How to Help Your Team Comfortably Transition to Standing Desks (Part 2)

Standing DeskWelcome back to the second half of this two-part series on introducing standing desks into your office to improve both productivity and employee health. Last time, we covered why standing desks are the ideal solution to the myriad of health problems that tend to plague office employees and how to slowly introduce¬†standing desks as your team adapts to the new physical norm. However, the standing desk policy doesn’t require participants to stand all the time so today we’ll start with interesting chair alternatives for sitting, resting, and working out.

Consider Chair Alternatives

Every now and then, something we thought was permanent about the world will be changed suddenly by a new idea. In this case, standing desks have introduced the idea that offices don’t need office chairs. In fact, employees can sit on whatever makes them comfortable and productive. No one should stand 100% of the work day so transitions will happen and you can make them easier by helping your staff choose how they want to sit when they sit. Some standing desk users prefer a tall stool to rest on from time to time, others like a nice big exercise ball for their sitting time which is also great for desk workouts. Others will keep a desk chair or folding camp chair nearby for lumbar support when they rest.

Find a Posture Coach

One of the reasons some people have a terrible time adapting to standing desks is because they don’t know how to stand. Many people slouch, lock their knees, or simply never learned to line their spine and shoulders above the hips and stand in ‘parade rest’ for long periods of time. If you want standing desks to be a hit, make sure your team knows how to stand comfortably. A posture coach can be a training video, a demonstration, an employee assigned to help others, or a professional brought in from the outside.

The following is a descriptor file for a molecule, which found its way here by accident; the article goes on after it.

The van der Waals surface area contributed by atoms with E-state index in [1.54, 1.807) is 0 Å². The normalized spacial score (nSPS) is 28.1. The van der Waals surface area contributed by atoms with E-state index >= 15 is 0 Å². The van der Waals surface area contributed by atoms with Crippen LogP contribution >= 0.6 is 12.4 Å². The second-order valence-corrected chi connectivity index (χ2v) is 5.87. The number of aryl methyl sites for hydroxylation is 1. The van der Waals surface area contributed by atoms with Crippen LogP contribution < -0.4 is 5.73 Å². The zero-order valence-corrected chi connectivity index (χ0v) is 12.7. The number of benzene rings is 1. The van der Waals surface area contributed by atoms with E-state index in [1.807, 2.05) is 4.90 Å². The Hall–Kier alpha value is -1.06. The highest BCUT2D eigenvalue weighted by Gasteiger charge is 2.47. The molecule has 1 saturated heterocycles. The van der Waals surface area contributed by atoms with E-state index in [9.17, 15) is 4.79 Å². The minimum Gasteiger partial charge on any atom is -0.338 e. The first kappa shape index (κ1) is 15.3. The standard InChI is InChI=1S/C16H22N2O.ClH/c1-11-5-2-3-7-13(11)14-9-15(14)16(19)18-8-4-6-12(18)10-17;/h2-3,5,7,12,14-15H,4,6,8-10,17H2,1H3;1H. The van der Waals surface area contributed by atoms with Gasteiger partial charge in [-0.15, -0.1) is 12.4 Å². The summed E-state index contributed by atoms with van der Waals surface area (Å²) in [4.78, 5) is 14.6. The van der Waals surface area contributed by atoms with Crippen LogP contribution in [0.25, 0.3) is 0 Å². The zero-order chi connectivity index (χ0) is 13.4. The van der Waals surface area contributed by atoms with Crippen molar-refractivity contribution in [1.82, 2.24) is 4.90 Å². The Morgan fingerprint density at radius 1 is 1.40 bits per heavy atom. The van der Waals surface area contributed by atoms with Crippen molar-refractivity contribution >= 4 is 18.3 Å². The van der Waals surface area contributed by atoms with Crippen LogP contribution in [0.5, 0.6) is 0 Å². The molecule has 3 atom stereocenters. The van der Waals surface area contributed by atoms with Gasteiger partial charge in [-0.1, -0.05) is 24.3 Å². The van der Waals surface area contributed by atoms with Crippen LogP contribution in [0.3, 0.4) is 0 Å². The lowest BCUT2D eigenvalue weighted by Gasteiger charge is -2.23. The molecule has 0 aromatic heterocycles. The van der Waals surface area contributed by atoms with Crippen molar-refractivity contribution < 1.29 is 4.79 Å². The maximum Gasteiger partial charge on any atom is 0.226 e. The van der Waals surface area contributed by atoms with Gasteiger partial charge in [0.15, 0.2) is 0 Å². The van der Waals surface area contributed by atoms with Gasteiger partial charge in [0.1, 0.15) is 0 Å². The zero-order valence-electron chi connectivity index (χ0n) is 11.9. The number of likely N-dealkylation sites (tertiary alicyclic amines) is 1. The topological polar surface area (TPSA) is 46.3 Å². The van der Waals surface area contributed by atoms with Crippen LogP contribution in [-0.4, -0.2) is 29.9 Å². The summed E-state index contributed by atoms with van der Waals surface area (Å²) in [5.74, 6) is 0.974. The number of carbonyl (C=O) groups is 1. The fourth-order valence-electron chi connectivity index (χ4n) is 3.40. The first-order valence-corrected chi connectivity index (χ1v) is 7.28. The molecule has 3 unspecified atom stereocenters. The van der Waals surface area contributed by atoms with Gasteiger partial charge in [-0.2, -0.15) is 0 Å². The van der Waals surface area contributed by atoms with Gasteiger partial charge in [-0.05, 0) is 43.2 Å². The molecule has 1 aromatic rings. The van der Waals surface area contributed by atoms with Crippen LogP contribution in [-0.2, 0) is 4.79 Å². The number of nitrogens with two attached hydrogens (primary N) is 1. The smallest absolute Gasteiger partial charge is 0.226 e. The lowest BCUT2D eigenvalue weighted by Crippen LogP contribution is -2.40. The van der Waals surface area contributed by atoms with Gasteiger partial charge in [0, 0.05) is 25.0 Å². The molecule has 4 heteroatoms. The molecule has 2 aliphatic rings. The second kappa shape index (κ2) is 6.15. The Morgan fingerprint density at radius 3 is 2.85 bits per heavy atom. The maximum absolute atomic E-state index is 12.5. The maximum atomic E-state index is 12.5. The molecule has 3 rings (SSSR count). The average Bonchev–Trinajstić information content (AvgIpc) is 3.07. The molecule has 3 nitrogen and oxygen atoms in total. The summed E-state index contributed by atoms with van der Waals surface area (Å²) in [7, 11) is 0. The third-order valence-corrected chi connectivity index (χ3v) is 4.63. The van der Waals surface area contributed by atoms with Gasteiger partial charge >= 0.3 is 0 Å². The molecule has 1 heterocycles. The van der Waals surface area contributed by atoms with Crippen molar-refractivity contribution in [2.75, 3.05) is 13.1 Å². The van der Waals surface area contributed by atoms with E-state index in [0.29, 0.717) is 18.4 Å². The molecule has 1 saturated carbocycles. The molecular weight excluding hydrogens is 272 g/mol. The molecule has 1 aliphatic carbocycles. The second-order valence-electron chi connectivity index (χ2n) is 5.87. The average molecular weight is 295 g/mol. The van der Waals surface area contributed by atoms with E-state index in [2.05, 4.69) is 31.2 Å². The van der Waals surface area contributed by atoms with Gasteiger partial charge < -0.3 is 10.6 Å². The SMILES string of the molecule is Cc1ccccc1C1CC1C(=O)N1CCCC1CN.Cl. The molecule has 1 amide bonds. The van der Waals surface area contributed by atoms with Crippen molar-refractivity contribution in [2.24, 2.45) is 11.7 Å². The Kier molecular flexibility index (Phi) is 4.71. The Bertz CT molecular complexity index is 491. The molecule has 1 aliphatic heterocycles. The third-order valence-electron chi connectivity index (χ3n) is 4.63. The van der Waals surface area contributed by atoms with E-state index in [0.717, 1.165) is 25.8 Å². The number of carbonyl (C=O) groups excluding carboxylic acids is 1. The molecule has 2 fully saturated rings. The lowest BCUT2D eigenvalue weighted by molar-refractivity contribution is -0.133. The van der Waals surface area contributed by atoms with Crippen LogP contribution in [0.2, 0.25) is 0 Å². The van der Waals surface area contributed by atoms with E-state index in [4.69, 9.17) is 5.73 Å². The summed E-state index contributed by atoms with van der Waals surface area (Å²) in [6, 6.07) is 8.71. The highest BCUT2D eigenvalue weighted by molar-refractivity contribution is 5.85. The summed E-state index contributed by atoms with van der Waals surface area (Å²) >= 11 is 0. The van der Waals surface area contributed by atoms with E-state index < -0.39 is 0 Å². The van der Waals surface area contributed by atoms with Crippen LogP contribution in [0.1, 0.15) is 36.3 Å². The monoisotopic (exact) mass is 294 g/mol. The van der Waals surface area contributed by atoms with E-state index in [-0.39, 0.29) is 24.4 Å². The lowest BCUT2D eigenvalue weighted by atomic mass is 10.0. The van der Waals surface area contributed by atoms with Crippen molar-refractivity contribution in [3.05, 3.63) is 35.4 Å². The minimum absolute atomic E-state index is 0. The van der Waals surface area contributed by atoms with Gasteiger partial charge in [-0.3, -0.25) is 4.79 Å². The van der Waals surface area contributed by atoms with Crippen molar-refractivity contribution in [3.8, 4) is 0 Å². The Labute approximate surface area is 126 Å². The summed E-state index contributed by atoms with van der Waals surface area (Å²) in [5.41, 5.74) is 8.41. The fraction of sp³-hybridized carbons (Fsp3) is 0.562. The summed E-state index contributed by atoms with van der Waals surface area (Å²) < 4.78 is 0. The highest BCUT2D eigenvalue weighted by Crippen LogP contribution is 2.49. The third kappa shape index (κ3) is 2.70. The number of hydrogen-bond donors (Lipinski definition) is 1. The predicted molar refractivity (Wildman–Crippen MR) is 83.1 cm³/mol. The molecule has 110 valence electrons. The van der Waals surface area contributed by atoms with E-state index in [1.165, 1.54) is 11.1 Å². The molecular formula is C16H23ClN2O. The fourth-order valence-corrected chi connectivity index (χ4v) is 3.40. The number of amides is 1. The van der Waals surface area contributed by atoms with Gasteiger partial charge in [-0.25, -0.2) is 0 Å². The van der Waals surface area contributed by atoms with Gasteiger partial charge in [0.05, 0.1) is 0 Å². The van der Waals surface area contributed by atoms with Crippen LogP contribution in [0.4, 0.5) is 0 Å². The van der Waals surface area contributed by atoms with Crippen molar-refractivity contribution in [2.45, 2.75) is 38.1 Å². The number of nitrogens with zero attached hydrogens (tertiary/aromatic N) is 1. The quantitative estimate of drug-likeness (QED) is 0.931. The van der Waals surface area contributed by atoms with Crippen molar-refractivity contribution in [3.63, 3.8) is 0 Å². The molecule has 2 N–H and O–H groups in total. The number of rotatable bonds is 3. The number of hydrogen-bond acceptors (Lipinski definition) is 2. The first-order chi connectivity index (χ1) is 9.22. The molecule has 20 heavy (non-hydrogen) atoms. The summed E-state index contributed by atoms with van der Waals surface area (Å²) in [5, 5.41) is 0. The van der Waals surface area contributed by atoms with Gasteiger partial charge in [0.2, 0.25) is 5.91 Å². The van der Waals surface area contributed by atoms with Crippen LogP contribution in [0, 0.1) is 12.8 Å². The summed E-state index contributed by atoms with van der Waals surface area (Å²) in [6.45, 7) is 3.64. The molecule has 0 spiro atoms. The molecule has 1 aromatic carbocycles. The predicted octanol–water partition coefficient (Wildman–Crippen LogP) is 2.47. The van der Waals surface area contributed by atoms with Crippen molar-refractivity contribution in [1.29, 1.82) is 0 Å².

Dynamic and Anti-Fatigue Standing

Finally, even with good posture no one stands in the same position for hours comfortably. Standing desk professionals have begun to explore interesting alternatives like a wobble board, foam tubes, step stools, and mini-elliptical machines for enjoyable standing that doesn’t leave you stiff. Of course, no matter how you mix it up, fatigue mats are an undeniable necessity as they turn the hard, unyielding floor into a conforming, supportive surface for your feet.

Whether your team is three people or fifty, introducing standing desks is a great way to promote employee health and break up the monotony of everyone sitting quietly without activity or movement for many hours at a stretch. Just make sure when updating the office to standing desks that you do so in a way that is workable and comfortable for everyone.